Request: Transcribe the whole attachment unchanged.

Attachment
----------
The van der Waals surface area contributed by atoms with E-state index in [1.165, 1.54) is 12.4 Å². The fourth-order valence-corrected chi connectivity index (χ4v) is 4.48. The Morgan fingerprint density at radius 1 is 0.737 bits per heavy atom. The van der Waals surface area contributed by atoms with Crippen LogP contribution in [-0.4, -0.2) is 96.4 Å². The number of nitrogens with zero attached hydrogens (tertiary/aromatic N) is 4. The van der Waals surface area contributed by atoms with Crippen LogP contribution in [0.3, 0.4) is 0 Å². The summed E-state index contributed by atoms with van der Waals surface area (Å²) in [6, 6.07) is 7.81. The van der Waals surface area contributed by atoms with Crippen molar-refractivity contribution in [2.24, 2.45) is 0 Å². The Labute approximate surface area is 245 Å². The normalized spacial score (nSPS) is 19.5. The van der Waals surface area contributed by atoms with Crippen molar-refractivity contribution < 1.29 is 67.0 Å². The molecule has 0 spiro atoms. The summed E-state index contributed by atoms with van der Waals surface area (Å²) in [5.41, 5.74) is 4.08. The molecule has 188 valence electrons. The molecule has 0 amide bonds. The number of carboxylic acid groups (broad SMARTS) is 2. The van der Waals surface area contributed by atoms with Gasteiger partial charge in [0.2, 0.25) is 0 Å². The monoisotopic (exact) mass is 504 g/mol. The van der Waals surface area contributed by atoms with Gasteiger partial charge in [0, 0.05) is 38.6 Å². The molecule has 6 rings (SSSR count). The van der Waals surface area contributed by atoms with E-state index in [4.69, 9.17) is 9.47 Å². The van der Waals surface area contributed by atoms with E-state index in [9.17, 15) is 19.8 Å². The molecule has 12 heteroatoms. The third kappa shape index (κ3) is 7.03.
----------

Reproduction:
The van der Waals surface area contributed by atoms with E-state index in [1.165, 1.54) is 12.4 Å². The fourth-order valence-corrected chi connectivity index (χ4v) is 4.48. The Morgan fingerprint density at radius 1 is 0.737 bits per heavy atom. The van der Waals surface area contributed by atoms with Crippen LogP contribution in [-0.4, -0.2) is 96.4 Å². The number of nitrogens with zero attached hydrogens (tertiary/aromatic N) is 4. The van der Waals surface area contributed by atoms with Crippen LogP contribution in [0.3, 0.4) is 0 Å². The summed E-state index contributed by atoms with van der Waals surface area (Å²) in [6, 6.07) is 7.81. The van der Waals surface area contributed by atoms with Crippen molar-refractivity contribution in [2.24, 2.45) is 0 Å². The Labute approximate surface area is 245 Å². The normalized spacial score (nSPS) is 19.5. The van der Waals surface area contributed by atoms with Crippen molar-refractivity contribution < 1.29 is 67.0 Å². The molecule has 0 spiro atoms. The summed E-state index contributed by atoms with van der Waals surface area (Å²) in [5.41, 5.74) is 4.08. The molecule has 188 valence electrons. The molecule has 0 amide bonds. The number of carboxylic acid groups (broad SMARTS) is 2. The van der Waals surface area contributed by atoms with Gasteiger partial charge in [0.2, 0.25) is 0 Å². The monoisotopic (exact) mass is 504 g/mol. The van der Waals surface area contributed by atoms with Gasteiger partial charge in [0, 0.05) is 38.6 Å². The molecule has 6 rings (SSSR count). The van der Waals surface area contributed by atoms with E-state index in [4.69, 9.17) is 9.47 Å². The van der Waals surface area contributed by atoms with E-state index in [9.17, 15) is 19.8 Å². The molecule has 12 heteroatoms. The third kappa shape index (κ3) is 7.03.